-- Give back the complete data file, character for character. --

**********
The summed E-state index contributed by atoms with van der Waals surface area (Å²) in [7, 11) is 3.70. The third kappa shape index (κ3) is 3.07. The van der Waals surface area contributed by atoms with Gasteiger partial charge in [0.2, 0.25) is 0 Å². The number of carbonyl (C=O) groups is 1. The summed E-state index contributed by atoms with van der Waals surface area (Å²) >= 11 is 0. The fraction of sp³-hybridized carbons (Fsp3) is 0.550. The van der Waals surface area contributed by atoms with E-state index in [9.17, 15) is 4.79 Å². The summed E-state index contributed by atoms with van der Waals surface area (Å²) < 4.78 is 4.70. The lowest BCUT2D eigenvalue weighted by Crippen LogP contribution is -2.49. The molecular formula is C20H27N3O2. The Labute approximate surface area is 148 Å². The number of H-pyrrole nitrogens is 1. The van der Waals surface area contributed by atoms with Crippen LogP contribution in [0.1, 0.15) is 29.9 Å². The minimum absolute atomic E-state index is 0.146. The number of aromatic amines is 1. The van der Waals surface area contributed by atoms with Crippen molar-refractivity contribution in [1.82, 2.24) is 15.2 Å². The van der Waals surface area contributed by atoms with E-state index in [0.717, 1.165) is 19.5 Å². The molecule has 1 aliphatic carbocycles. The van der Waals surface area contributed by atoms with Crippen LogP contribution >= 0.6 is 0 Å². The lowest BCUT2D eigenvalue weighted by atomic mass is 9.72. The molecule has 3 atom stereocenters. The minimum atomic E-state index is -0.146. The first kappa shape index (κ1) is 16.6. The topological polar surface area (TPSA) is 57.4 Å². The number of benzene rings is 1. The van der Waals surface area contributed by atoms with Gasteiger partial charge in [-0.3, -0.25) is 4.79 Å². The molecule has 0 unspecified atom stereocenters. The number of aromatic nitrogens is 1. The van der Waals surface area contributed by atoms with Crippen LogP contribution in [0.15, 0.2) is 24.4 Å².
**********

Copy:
The summed E-state index contributed by atoms with van der Waals surface area (Å²) in [7, 11) is 3.70. The third kappa shape index (κ3) is 3.07. The van der Waals surface area contributed by atoms with Gasteiger partial charge in [0.2, 0.25) is 0 Å². The number of carbonyl (C=O) groups is 1. The summed E-state index contributed by atoms with van der Waals surface area (Å²) >= 11 is 0. The fraction of sp³-hybridized carbons (Fsp3) is 0.550. The van der Waals surface area contributed by atoms with E-state index in [9.17, 15) is 4.79 Å². The summed E-state index contributed by atoms with van der Waals surface area (Å²) < 4.78 is 4.70. The lowest BCUT2D eigenvalue weighted by Crippen LogP contribution is -2.49. The molecular formula is C20H27N3O2. The Labute approximate surface area is 148 Å². The number of H-pyrrole nitrogens is 1. The van der Waals surface area contributed by atoms with Crippen LogP contribution in [0.1, 0.15) is 29.9 Å². The minimum absolute atomic E-state index is 0.146. The number of aromatic amines is 1. The van der Waals surface area contributed by atoms with Crippen molar-refractivity contribution in [1.82, 2.24) is 15.2 Å². The van der Waals surface area contributed by atoms with E-state index in [0.717, 1.165) is 19.5 Å². The molecule has 1 aliphatic carbocycles. The van der Waals surface area contributed by atoms with Crippen LogP contribution >= 0.6 is 0 Å². The lowest BCUT2D eigenvalue weighted by atomic mass is 9.72. The molecule has 3 atom stereocenters. The minimum atomic E-state index is -0.146. The first kappa shape index (κ1) is 16.6. The topological polar surface area (TPSA) is 57.4 Å². The number of benzene rings is 1. The van der Waals surface area contributed by atoms with Gasteiger partial charge in [-0.3, -0.25) is 4.79 Å². The molecule has 0 unspecified atom stereocenters. The number of aromatic nitrogens is 1. The van der Waals surface area contributed by atoms with Crippen LogP contribution in [0.15, 0.2) is 24.4 Å².